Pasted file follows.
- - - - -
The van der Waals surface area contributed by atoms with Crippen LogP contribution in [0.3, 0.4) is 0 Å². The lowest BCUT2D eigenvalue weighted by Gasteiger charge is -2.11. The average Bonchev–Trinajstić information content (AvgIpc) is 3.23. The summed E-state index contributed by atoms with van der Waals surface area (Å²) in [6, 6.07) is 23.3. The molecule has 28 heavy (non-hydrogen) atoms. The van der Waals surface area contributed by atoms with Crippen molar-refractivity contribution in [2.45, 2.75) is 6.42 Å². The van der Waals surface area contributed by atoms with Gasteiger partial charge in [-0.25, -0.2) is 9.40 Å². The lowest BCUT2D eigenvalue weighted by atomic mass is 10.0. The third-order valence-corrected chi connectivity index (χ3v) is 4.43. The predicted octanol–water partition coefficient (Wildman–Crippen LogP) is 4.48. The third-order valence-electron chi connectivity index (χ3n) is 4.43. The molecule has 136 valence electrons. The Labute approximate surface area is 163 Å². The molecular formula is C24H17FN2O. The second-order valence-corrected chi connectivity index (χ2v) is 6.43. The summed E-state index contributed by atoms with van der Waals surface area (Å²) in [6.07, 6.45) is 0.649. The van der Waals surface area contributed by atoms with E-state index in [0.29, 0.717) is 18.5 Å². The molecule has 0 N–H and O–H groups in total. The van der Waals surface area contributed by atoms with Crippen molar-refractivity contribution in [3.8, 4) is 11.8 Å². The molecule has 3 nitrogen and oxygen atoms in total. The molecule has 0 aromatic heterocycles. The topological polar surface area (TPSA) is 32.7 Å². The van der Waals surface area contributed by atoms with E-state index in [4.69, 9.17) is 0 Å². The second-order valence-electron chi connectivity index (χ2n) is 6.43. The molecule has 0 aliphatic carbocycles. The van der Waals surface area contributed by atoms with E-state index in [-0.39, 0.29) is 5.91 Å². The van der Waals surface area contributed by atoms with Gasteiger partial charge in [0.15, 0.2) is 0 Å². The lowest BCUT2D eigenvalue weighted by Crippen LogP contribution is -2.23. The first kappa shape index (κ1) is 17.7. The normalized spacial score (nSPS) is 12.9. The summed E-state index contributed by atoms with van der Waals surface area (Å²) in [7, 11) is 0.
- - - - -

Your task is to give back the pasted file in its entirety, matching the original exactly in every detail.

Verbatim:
The van der Waals surface area contributed by atoms with Crippen LogP contribution in [0.3, 0.4) is 0 Å². The lowest BCUT2D eigenvalue weighted by Gasteiger charge is -2.11. The average Bonchev–Trinajstić information content (AvgIpc) is 3.23. The summed E-state index contributed by atoms with van der Waals surface area (Å²) in [6, 6.07) is 23.3. The molecule has 28 heavy (non-hydrogen) atoms. The van der Waals surface area contributed by atoms with Crippen molar-refractivity contribution in [2.45, 2.75) is 6.42 Å². The van der Waals surface area contributed by atoms with Gasteiger partial charge in [-0.25, -0.2) is 9.40 Å². The lowest BCUT2D eigenvalue weighted by atomic mass is 10.0. The third-order valence-corrected chi connectivity index (χ3v) is 4.43. The predicted octanol–water partition coefficient (Wildman–Crippen LogP) is 4.48. The third-order valence-electron chi connectivity index (χ3n) is 4.43. The molecule has 136 valence electrons. The Labute approximate surface area is 163 Å². The molecular formula is C24H17FN2O. The second-order valence-corrected chi connectivity index (χ2v) is 6.43. The summed E-state index contributed by atoms with van der Waals surface area (Å²) in [6.07, 6.45) is 0.649. The van der Waals surface area contributed by atoms with E-state index in [0.29, 0.717) is 18.5 Å². The molecule has 0 N–H and O–H groups in total. The van der Waals surface area contributed by atoms with Crippen molar-refractivity contribution in [3.8, 4) is 11.8 Å². The molecule has 3 nitrogen and oxygen atoms in total. The molecule has 0 aromatic heterocycles. The topological polar surface area (TPSA) is 32.7 Å². The van der Waals surface area contributed by atoms with E-state index in [4.69, 9.17) is 0 Å². The second-order valence-electron chi connectivity index (χ2n) is 6.43. The molecule has 0 aliphatic carbocycles. The van der Waals surface area contributed by atoms with E-state index in [-0.39, 0.29) is 5.91 Å². The van der Waals surface area contributed by atoms with Gasteiger partial charge in [0.15, 0.2) is 0 Å². The lowest BCUT2D eigenvalue weighted by Crippen LogP contribution is -2.23. The first kappa shape index (κ1) is 17.7. The normalized spacial score (nSPS) is 12.9. The summed E-state index contributed by atoms with van der Waals surface area (Å²) in [7, 11) is 0.